As of the 6th of August, the ultimatum was up, but ECOWAS did not invade.

Niger is of great economic and political importance to Nigeria. Niger provides the second largest fighting force combating Boko Haram and controls water intake from the river Niger, the largest river in Nigeria. Niger is also crucial in connecting Nigeria's gas exports to Europe, as the proposed trans-Saharan pipeline passes through Niger. 

Niger's borders have been closed, and trade, diplomatic relations, and banking services have all been suspended. Niger has established a no-fly zone; nevertheless, France has illegally landed military aircraft there. 

1,500 French troops are stationed in the country, and their largest base in Africa is in north Niger since Mali expelled the French from its borders. French troops are there as part of their fight in the Sahel against Islamic extremism. However, Niger has revoked their military pact with France to remove what they see as a neo-colonial incursion. France's foreign affairs ministry said that the junta's revocation of military pacts would not affect existing military deals as it does not recognise the putschists. 

However, the French government's principal fear is losing access to Uranium. 

Uranium has been exploited by the French corporation Orano (formerly Areva) in Niger for over four decades. The multinational, 90% owned by the French state, operates three mines in Niger. Over the last ten years, 20% of all Uranium in France has come from Nigerian mines. France produces 63% of its electricity using Nuclear Power, but less than 15% of people in Niger have electricity.

Despite France's reliance on Nigerian Uranium, the African nation only produces 4% of the world's global supply. France uniquely relies on Uranium from Niger; therefore, France has a more significant incentive to intervene in Niger than any other non-African nation. 

The United States is also incentivised to support military intervention because Niger is a critical partner in their battle against jihadist insurgency. The U.S. has drone bases in Niger, and the country hosts many special forces and logistics experts engaged in counter-terrorism operations. 

In the background continuing, regardless, the Sahel region, including West Niger, does remain a centre of Islamic extremism in Africa, with groups like Boko Haram and ISIS affiliates exploiting political instability. France and the United States have been deploying troops and military resources in Niger to combat Islamic extremism in the Sahel. However, at least in part, this appears only to enforce neo-colonial power in the region.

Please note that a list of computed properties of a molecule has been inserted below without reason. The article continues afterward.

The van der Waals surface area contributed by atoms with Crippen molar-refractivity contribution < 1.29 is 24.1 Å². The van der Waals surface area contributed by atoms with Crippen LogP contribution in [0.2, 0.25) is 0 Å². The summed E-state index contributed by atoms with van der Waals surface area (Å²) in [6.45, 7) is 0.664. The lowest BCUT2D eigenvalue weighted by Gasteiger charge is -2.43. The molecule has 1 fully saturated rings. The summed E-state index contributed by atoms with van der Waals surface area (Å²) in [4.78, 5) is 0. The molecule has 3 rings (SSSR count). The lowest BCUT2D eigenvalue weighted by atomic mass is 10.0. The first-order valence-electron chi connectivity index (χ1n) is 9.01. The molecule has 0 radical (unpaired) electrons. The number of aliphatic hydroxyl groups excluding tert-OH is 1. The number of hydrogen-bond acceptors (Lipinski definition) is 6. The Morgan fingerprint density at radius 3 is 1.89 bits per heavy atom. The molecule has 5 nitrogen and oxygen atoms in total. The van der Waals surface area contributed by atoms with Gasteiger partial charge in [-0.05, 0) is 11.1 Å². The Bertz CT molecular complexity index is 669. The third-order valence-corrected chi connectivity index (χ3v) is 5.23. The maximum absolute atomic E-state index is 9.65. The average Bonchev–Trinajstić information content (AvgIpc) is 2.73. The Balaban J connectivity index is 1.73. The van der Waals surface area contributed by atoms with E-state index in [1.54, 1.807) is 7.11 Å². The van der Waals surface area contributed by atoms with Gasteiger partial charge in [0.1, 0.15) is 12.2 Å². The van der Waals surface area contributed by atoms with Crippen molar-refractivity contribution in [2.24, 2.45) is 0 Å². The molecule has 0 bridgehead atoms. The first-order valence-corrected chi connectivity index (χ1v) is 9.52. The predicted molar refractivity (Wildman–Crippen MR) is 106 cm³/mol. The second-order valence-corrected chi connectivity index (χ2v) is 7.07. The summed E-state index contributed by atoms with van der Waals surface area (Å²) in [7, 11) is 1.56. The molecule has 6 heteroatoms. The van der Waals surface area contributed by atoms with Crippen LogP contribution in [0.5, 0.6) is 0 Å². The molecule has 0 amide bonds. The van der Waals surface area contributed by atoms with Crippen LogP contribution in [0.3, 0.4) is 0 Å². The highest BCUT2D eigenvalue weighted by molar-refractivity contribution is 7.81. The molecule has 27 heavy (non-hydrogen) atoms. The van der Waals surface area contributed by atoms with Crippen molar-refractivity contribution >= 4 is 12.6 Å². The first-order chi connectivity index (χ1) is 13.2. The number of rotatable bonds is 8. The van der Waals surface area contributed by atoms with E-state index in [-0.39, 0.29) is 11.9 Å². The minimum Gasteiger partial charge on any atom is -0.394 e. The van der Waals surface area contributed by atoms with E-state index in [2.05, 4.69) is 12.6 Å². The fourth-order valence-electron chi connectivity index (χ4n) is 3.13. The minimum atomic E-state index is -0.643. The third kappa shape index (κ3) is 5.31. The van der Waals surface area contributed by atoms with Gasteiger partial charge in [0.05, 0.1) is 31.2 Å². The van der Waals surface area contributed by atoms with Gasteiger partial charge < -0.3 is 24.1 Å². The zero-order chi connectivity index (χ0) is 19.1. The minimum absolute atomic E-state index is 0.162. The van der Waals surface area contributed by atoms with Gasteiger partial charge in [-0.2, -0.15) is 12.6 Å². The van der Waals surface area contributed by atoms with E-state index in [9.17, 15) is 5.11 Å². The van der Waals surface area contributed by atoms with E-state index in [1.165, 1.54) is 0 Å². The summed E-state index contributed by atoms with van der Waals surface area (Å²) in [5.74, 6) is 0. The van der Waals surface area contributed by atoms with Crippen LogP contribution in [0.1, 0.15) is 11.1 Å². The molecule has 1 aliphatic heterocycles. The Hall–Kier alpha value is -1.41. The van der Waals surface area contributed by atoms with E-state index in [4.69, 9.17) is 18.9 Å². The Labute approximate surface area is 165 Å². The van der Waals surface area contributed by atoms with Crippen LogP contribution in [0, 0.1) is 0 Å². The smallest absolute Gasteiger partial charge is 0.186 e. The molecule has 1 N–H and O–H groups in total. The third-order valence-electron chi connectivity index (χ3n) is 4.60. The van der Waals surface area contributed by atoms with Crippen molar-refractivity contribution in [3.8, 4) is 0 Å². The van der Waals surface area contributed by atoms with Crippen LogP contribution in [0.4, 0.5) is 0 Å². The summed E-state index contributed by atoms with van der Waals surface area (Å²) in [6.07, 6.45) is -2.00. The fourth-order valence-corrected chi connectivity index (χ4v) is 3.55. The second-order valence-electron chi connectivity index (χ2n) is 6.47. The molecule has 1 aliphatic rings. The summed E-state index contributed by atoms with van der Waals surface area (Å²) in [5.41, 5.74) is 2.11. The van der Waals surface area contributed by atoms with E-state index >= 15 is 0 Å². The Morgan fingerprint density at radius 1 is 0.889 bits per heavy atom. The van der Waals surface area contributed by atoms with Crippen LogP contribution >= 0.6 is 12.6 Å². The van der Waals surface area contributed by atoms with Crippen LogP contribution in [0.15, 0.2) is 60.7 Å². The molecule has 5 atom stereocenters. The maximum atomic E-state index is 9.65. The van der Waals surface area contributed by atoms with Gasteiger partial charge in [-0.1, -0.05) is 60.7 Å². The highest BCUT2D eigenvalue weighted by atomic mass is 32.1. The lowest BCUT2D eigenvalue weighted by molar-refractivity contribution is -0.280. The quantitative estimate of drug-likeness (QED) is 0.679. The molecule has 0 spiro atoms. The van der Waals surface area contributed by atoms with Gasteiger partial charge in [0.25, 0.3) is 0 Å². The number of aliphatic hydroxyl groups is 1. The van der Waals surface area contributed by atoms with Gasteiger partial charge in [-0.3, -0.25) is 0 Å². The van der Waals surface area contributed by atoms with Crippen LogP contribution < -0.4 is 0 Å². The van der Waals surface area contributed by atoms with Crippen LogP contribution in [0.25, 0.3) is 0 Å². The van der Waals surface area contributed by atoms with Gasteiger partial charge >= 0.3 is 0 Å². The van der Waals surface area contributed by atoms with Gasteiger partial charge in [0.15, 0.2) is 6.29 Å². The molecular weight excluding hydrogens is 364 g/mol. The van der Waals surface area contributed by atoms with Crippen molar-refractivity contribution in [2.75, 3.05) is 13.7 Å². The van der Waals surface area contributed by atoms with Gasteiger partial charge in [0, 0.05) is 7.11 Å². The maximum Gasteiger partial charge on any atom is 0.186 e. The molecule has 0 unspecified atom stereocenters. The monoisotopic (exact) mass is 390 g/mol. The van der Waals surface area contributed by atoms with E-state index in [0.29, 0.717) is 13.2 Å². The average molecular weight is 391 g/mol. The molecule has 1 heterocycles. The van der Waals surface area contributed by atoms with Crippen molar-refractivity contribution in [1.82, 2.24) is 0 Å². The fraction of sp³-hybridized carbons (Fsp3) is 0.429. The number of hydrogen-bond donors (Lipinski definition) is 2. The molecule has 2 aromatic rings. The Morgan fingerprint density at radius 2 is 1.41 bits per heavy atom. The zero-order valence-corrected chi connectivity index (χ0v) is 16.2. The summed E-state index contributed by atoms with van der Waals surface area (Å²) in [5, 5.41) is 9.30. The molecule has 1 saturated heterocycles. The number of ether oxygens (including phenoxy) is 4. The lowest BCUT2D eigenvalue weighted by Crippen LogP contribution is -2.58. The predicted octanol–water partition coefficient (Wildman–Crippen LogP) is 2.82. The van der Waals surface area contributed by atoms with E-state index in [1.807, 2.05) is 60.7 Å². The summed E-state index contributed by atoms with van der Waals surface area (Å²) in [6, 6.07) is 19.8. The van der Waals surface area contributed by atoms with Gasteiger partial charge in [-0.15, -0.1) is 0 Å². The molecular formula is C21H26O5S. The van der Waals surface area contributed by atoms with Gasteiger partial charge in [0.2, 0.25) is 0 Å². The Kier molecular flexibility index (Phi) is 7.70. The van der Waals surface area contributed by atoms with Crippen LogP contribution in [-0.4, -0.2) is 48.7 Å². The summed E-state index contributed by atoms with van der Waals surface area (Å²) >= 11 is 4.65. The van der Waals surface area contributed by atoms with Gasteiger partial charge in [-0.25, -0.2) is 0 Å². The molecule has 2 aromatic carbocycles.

Burkina Faso, Niger and Mali were, until recently, part of a five-nation regional francophone G5 Sahel alliance – including Mauritania and Chad - intended to fight jihadist insurgency. However, since France left Mali, the fight against Boko Haram in the area has been more successful, forcing the extremists into the far northeast of the region. The success is because of the support they have received, not from France but from the Russian Federation and the Wagner Group.

The question is whether the Russian-backed military successes against extremism are only happening now because they wish to supplant France and continue to undermine the political and economic authority of the Sahel. France is a complacent neo-colonial power and did not support political freedom in the Sahel for generations.

Therefore, the Sahel has rejected France, its violence, and its ambivalence. Russia is capitalising. However, there is no reason to believe that another European colonial power will give political freedom to the Sahel in the future. 

The region's resources are attractive to Putin and his colonial ambitions, just as they have been to France.  

Image: The Conversation

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Good informative article